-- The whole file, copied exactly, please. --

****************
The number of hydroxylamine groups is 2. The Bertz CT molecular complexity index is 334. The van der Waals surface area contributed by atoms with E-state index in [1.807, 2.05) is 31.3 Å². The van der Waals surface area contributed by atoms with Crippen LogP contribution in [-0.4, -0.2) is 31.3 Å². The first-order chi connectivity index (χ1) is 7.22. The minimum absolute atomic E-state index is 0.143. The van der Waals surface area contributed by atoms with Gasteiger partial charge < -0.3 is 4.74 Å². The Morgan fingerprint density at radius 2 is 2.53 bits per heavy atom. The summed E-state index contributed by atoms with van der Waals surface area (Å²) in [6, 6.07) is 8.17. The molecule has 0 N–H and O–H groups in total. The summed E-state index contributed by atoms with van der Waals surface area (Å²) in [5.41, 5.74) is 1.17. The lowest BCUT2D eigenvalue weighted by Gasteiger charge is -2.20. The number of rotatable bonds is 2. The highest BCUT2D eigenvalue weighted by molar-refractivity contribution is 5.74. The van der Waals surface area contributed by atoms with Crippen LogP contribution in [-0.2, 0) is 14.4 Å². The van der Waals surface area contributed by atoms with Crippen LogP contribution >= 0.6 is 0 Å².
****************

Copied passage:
The number of hydroxylamine groups is 2. The Bertz CT molecular complexity index is 334. The van der Waals surface area contributed by atoms with E-state index in [1.807, 2.05) is 31.3 Å². The van der Waals surface area contributed by atoms with Crippen LogP contribution in [-0.4, -0.2) is 31.3 Å². The first-order chi connectivity index (χ1) is 7.22. The minimum absolute atomic E-state index is 0.143. The van der Waals surface area contributed by atoms with Gasteiger partial charge < -0.3 is 4.74 Å². The Morgan fingerprint density at radius 2 is 2.53 bits per heavy atom. The summed E-state index contributed by atoms with van der Waals surface area (Å²) in [6, 6.07) is 8.17. The molecule has 0 N–H and O–H groups in total. The summed E-state index contributed by atoms with van der Waals surface area (Å²) in [5.41, 5.74) is 1.17. The lowest BCUT2D eigenvalue weighted by Gasteiger charge is -2.20. The number of rotatable bonds is 2. The highest BCUT2D eigenvalue weighted by molar-refractivity contribution is 5.74. The van der Waals surface area contributed by atoms with Crippen LogP contribution in [-0.2, 0) is 14.4 Å². The van der Waals surface area contributed by atoms with Crippen LogP contribution >= 0.6 is 0 Å².